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Humanities staff angered by stress comments

Statements from the Dean have done nothing to cool off staff tempers at the Faculty of Humanities, as report uncovers a group of administrators that have heart palpitations and that cry their way home from work

The working environment for staff has gone so bad at the University of Copenhagen’s Faculty of Humanities, that »staff walk crying home from work«, according to a recent report by a Danish government agency.

The Danish Working Environment Authority (Arbejdstilsynet) writes that »staff have stress symptoms such as heart palpitations, that don’t subside when getting home. And several staff have difficulty sleeping«.

The report focuses specifically on the working conditions at an administrative department Uddannelse og Studerende, which has 60 staff.

Views the problems with seriousness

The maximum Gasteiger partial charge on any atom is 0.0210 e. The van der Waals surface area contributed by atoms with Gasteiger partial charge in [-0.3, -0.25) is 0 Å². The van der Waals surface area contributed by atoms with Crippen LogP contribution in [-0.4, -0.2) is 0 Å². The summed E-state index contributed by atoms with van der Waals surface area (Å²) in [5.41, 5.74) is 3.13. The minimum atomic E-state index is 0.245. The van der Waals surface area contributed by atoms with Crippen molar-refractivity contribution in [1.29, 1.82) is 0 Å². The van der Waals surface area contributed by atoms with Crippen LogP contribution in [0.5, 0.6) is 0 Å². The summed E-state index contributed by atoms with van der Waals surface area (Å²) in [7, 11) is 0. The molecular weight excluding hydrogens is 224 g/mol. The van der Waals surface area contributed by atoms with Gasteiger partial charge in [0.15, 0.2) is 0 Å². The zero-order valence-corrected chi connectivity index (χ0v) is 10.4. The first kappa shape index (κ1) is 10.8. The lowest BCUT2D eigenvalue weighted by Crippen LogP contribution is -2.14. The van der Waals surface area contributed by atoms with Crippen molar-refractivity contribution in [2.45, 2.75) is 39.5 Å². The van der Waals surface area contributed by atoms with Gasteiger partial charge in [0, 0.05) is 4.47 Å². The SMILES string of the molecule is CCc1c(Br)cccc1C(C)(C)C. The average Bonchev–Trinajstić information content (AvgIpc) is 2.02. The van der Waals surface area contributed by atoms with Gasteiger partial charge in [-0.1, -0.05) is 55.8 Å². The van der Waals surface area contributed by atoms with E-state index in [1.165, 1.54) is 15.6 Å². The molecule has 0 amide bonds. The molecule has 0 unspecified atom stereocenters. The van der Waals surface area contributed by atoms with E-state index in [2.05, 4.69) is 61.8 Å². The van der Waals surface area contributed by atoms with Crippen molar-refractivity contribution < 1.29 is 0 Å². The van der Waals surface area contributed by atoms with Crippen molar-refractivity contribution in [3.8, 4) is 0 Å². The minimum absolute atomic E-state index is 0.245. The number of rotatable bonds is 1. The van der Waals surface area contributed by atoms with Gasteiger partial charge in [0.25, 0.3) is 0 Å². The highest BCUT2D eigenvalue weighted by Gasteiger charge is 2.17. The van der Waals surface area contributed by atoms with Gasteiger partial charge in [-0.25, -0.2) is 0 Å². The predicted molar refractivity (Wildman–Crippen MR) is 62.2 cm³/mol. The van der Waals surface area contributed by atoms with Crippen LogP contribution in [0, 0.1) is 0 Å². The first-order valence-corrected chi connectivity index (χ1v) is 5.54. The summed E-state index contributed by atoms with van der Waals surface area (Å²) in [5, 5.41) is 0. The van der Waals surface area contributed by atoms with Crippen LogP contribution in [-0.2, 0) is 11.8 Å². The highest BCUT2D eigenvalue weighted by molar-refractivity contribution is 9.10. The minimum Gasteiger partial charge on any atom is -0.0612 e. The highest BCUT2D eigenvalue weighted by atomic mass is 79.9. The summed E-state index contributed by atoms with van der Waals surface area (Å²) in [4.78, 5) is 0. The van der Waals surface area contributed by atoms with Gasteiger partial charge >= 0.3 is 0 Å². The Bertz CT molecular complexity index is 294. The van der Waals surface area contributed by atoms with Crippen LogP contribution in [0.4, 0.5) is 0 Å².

Dean of the faculty Ulf Hedetoft has responded to the coverage, saying he does not agree with the report, and that the dissatisfaction over working conditions was limited to five to eight staff members.

He added that he still »views the problems with the utmost seriousness. Nobody should become ill from going to work«.

But the Dean’s statements seem to have just added fuel to the flames.

Where are his figures?

Career counsellor Mike Wenøe, is a member of the faculty co-operation committee, and he says that staff are irritated by Ulf Hedtoft’s argumentation.

Staff talk of having T-shirts printed with the text »I am one of the five to eight«, which they will wear until he starts taking their stress seriously, he says.

Administrative staff representative Søren Balsløv Fransén also thinks the Dean owes them another explanation: »I want to know where he has his figures on who is satisfied and who is not satisfied: Has this been investigated?«

Students: They are sick, and unavailable

Student representatives at the Faculty of Humanities say they see a staff group that is not looking healthy.

»Me and my fellow students see the faculty administration as under great pressure – they are often ill and they are often unavailable,« says Mads Damgaard, a history student and member of the faculty’s academic council.

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